AutoMAP

Team

  • Research: Fondazione Istituto Italiano di Tecnologia (IIT)

  • End User: European Organization for Nuclear Research (CERN)

 

AUTOnomous mobile MAniPulation system

Figure 1: AutoMAP Scenario

The proposal is based on maintenance operations for the collimators along CERN’s flagship accelerator - the Large Hadron Collider (LHC), which has long distance, limited space and unstructured environment. It is time consuming and potentially unsafe for technicians to maintain the collimators. This proposal aims at the development of an AUTOnomous mobile MAniPulation system (AutoMAP) capable of carrying out assembly and test tasks in unstructured and hazardous environments with emphasis on the provision of teleoperation based teaching-by-demonstration methods. This will enable non specialist personnel to safely reconfigure the system remotely without the need to access a potentially hazardous operating environment.

AutoMAP addresses applications of robotic mobile manipulation in unstructured environments as found at CERN, as shown in the Figure 1. The proposal is based on use case operations to be carried out on CERN’s flagship accelerator, the Large Hadron Collider (LHC), which is the most powerful accelerator in the world and has been in operation since 2010. Collimators are electromechanical devices installed at regular intervals around the 27km long LHC tunnel to ensure optimum quality particle beams are delivered to the experiments. There are approximately 100 collimators of different types in operation at any one time and new collimators are being produced to replace any failed devices and improve their performance.

The main motivation for carrying out maintenance work using a remotely controlled mobile robot is to reduce maintenance personnel exposure to hazards in the LHC tunnels – such as ionising radiation and oxygen deficiency hazards, as shown in the Figure 2. A second motivation is that the robot will be able to autonomously carry out the same tasks in the assembly facility as in the tunnel on collimators during their initial build and quality assurance. The mobile manipulation tasks dealt with in this proposal are carried out in two distinct environments:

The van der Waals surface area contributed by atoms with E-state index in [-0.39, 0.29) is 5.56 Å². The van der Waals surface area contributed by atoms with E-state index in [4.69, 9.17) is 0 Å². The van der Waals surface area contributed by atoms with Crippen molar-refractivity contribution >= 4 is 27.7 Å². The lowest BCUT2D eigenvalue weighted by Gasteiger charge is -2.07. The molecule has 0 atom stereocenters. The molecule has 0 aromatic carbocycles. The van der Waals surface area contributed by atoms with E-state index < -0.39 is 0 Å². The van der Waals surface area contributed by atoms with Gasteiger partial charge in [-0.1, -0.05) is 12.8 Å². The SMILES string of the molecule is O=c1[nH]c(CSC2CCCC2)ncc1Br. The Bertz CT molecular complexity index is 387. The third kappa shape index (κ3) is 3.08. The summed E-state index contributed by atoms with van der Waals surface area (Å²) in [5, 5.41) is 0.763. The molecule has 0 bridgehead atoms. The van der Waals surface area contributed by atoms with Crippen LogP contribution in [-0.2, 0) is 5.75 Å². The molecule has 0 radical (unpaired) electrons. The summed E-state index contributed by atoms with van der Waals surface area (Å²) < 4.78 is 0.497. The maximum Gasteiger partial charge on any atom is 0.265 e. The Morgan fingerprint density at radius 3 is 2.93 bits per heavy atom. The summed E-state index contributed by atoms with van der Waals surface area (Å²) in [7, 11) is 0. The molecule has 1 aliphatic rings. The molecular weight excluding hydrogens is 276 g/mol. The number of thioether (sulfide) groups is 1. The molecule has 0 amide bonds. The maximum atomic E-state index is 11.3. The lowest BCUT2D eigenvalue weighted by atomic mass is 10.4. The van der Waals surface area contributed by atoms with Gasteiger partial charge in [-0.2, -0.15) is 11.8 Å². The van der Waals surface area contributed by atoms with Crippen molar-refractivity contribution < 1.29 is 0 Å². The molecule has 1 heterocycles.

• In the low-volume collimator assembly and test workshop at CERN (assembly and quality testing as part of initial build of collimators)

  • In the underground accelerator tunnels where the collimators are installed (maintenance and re-commissioning as part of LHC operation)

This robotic mobile manipulation system will be easily reconfigured by non-specialist personnel to perform autonomous/semi-autonomous tasks in the unstructured environment (autonomous navigation and identification of various types of collimators). Implementing a high performance teleoperation capability will also be necessary for the work in the LHC tunnel to allow safe teaching and learning for robot by teleoperation demonstration and to allow recovery without damaging delicate accelerator equipment in the event of unforeseen problems.

Collimator's Maintenance Spots

Figure 2: Collimator's Maintenance Spots

For this purpose, IIT will bring together a collection of robotic experts with years of experience in solving industrial problems. This research group, from its Department of Advanced Robotics (ADVR), will interact closely with experts from CERN to develop this robotic system. The technologies finally applied will include dexterous grasping and manipulation, customized robot end-effector design and development, remote operation and robot learning, the use of compliance mechanism for improved interaction safety within the environment, image based object detection, simultaneous localization and mapping (SLAM) and real time communication software development. The work plan will focus on the study of the CERN use case combining these robotic technology. The final robotic system will build on the KUKA OmniRob mobile manipulation platform integrated with robotic technologies in SW/HW developed by IIT.

This system with its expected performance will have a major impact on safety and manufacturing. The overall maintenance time and personnel exposure in the hazardous environment will be dramatically reduced thanks to the use of robots. The technology and systems developed in this work will be readily transferable to the maintenance of thousands of other key components along the LHC tunnel and more widely to other external scientific and industrial facilities where a hostile and unstructured working environment is a feature. This proposal will also impact generic components assembly technologies, having important implications and benefits for European SMEs involved in complicated assembly process and precision manufacturing.



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29.06.2015

EuRoC C1 Platform Introduction Day

Date: 2015-06-29 till 2015-06-30

Type:Info Day

Venue: Fraunhofer Institut IPA, Nobelstr. 12, 70569 Stuttgart, Germanyread more

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